Executive Briefings

Because Some Events Are Rare Doesn't Mean We Should Not Forecast Them

Many firms think that since rare events are unpredictable, then there is no sense in doing much about them other than "risk transfer" (purchasing a risk product, if one is available, such as product liability, property and casualty and so on).

Nassim Nicholas Taleb, author Black Swan, speaks about the high impact of rare events:

"We don't understand the world as well as we think we do and tend to be fooled by false patterns, mistake luck for skills (the fooled by randomness effect), overestimate knowledge about rare events (Black Swans), as well as human understanding, something that has been getting worse with the increase in complexity."

A few pointers here. If we think back to 9-11, everyone came to the conclusion that we were impacted mostly due to a failure to imagine. We were sitting on the information. This was the same in the recent Japanese earthquake. Or, in the case of Katrina. Taleb's premise is that the modelers and forecasters look through a faulty lens; they discount these events because they are rare:

"We learn from crisis to crisis that modern financial theory has the empirical and scientific validity of astrology (without the aesthetics); yet the lessons are forgotten and ignored in what is taught to 150,000 business school students worldwide."

His position, I think, is this: these events are forecastable, so we ought to include, not exclude them in our forecasts. There is too much at stake not to.

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Many firms think that since rare events are unpredictable, then there is no sense in doing much about them other than "risk transfer" (purchasing a risk product, if one is available, such as product liability, property and casualty and so on).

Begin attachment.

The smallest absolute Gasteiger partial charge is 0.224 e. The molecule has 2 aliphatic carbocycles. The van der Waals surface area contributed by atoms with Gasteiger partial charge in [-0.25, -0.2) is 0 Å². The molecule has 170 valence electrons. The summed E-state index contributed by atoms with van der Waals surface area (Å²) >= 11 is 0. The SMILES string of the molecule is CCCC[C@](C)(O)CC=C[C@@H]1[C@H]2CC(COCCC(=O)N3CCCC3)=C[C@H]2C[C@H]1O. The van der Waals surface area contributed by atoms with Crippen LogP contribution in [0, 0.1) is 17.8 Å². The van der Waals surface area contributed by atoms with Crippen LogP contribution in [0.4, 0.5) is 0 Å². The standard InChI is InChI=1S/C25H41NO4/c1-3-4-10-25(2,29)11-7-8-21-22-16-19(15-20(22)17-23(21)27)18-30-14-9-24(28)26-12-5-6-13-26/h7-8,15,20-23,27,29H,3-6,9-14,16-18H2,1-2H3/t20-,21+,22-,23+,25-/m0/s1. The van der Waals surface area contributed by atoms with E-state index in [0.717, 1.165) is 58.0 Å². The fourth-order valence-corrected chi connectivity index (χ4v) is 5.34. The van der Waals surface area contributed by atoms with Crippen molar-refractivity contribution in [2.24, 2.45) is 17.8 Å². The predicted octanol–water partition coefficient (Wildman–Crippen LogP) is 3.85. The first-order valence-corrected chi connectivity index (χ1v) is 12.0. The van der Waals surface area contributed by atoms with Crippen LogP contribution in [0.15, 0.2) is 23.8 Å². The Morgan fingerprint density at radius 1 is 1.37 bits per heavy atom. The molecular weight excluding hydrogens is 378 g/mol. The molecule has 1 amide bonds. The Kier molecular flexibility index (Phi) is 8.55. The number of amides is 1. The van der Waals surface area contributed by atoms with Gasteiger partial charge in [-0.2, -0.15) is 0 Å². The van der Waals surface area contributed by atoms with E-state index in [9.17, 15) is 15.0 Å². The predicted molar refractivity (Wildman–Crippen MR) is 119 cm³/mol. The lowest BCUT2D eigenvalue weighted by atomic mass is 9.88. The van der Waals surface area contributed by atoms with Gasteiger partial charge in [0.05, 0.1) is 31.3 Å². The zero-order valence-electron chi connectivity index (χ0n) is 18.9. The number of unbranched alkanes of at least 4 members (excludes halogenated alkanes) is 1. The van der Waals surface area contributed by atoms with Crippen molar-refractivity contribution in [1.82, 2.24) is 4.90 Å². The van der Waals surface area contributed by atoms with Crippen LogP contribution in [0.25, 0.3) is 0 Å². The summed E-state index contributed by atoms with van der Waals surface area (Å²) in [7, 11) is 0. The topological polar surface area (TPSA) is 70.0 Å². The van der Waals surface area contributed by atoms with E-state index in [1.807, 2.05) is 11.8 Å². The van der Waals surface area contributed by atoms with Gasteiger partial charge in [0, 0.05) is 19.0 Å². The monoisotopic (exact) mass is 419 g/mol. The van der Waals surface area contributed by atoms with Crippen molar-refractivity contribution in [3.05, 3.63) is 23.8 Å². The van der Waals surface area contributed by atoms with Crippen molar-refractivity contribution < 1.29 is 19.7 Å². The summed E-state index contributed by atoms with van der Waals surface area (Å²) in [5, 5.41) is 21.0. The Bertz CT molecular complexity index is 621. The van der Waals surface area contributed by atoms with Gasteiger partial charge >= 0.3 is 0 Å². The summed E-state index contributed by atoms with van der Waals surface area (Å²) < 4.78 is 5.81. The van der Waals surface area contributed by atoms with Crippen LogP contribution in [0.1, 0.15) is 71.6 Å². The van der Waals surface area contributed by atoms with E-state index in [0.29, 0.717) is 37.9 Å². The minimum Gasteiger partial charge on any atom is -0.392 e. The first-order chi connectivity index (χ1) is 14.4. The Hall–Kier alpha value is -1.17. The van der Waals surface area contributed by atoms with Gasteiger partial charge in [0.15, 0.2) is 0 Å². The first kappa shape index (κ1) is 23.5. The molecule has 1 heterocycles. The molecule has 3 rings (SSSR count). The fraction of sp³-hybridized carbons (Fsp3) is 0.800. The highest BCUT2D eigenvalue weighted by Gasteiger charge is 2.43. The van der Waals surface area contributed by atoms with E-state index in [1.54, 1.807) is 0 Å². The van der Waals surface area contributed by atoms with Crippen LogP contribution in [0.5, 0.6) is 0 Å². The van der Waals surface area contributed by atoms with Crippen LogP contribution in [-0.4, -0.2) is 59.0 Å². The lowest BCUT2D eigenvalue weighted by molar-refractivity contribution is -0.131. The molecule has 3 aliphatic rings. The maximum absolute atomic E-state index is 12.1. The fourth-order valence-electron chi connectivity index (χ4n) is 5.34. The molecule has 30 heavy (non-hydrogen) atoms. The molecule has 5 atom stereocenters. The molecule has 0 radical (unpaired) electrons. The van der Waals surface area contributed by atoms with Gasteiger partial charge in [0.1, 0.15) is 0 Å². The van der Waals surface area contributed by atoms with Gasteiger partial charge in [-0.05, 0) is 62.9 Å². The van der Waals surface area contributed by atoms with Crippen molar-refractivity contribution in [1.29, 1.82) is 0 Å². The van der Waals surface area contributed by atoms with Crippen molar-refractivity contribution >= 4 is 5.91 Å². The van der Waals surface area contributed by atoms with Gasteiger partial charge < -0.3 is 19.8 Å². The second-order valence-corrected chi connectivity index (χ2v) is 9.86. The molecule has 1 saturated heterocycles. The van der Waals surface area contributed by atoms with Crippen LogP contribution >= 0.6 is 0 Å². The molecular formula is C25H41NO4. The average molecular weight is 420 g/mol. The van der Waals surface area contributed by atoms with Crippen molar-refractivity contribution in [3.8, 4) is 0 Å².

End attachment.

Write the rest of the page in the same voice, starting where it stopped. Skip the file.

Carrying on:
Nassim Nicholas Taleb, author Black Swan, speaks about the high impact of rare events:

"We don't understand the world as well as we think we do and tend to be fooled by false patterns, mistake luck for skills (the fooled by randomness effect), overestimate knowledge about rare events (Black Swans), as well as human understanding, something that has been getting worse with the increase in complexity."

A few pointers here. If we think back to 9-11, everyone came to the conclusion that we were impacted mostly due to a failure to imagine. We were sitting on the information. This was the same in the recent Japanese earthquake. Or, in the case of Katrina. Taleb's premise is that the modelers and forecasters look through a faulty lens; they discount these events because they are rare:

"We learn from crisis to crisis that modern financial theory has the empirical and scientific validity of astrology (without the aesthetics); yet the lessons are forgotten and ignored in what is taught to 150,000 business school students worldwide."

His position, I think, is this: these events are forecastable, so we ought to include, not exclude them in our forecasts. There is too much at stake not to.

Read Full Article